You talk of WonderHub as the “TripAdvisor of edtech”; can you please explain what you mean by that?
TripAdvisor was the first effective way for consumers to share their opinions and experiences with their peers, to help people make informed decisions. We were shocked when we discovered that there was no place for schools or families to go to quickly and easily discover what their education technology options are.
We saw a gap in the market for an open platform where we present all options without bias and where it is teachers and parents’ voices that are amplified, over those of the suppliers.
As suppliers are registering their solutions onto your platform, which edtech products and services does your community think are the most exciting?
They are really excited about the latest computing edtech arriving into our schools and homes. We are starting to see ways to enable children to easily make and create in the virtual space and then transform those ideas into reality. Creating and making things is what helps edtech become a cross-curricular tool. School buyers can win the value-for-money argument when they find technology which can be used to teach geography, computing and biology.
Secondly, products that are designed specifically for SEND students are getting huge plaudits. These can accelerate learning, improve cognitive development and develop social skills. At the same time, they can help reduce teacher workload, something that is much needed.
We would encourage any suppliers who think that they have something extra special to contact us.
From your experience with schools in the UK, what are the main challenges that school leaders are facing with purchasing edtech?
Many simply don’t have the time or tools to find all their options and quickly compare them. This can lead to decisions being made without consulting teachers, considering alternatives or without getting the best price on the market. Schools have lost much of their group purchasing power and purchasing advice that would normally help with this.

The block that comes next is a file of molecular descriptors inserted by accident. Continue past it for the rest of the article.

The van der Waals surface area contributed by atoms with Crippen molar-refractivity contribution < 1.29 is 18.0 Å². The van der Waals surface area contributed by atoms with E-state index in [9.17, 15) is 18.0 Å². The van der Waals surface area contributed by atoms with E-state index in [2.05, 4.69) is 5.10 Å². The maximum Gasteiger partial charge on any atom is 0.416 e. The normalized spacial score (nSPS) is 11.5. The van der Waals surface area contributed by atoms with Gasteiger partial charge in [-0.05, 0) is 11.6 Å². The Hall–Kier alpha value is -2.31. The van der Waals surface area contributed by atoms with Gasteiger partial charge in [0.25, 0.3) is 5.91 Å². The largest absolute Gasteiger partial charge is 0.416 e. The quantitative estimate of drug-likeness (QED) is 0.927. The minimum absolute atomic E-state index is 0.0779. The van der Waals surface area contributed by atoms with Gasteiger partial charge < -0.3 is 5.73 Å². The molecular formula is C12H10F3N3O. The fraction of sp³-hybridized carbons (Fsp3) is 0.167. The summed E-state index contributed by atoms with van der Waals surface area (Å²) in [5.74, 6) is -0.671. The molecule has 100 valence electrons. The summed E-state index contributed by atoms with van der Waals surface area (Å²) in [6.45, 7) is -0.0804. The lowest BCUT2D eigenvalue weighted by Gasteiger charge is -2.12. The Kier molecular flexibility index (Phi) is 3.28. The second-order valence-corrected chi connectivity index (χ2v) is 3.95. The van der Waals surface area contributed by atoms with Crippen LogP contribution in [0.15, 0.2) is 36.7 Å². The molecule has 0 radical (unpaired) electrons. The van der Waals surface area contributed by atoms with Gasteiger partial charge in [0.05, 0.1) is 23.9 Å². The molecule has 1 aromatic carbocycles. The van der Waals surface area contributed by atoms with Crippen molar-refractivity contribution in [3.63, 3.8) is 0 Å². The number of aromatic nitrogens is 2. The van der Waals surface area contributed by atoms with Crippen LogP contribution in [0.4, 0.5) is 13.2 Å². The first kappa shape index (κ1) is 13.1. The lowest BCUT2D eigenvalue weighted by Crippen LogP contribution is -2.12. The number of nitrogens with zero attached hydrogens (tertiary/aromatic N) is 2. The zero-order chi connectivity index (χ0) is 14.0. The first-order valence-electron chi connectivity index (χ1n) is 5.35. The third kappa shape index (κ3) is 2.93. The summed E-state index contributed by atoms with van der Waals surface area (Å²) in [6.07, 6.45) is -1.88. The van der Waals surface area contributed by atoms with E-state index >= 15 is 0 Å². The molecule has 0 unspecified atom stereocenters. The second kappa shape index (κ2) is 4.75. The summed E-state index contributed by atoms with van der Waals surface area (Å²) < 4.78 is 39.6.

This factors into the second problem of cost and budgets. We often get companies who are looking to break into the UK market ask us how to do so. The glib answer is to get into a car and drive to 30,000 schools. Sales and marketing to UK schools is an expensive process and these costs get factored into the price that schools pay, which further stretch already stretched budgets.
When it comes to implementing edtech, what do you see as the main difficulties for schools?
Once the above problems have been overcome, it’s often apparent that the technical expertise to implement and utilise edtech correctly is a rare commodity. This leads to the risk of technology sitting in what one teacher referred to as ‘The Cupboard of Shame’. Speaking at computing teacher training events gives me a great opportunity to hear some of the best and worst examples of this.
You have started a series of webinars for teachers and headteachers interested in learning more about edtech. What makes you think it’s a format that resonates with them?
Webinars neatly combine the two aspects of WonderHub that we think will make this project a success: video and community. Video is the most powerful way to convey information clearly and concisely to an audience. When we record these live, with interactions from Twitter, LinkedIn and from the panel, it is a reminder that information needs to be shared and nobody has all the answers.
Cleo Fatoorehchi is Communications Coordinator at the British Educational Suppliers Association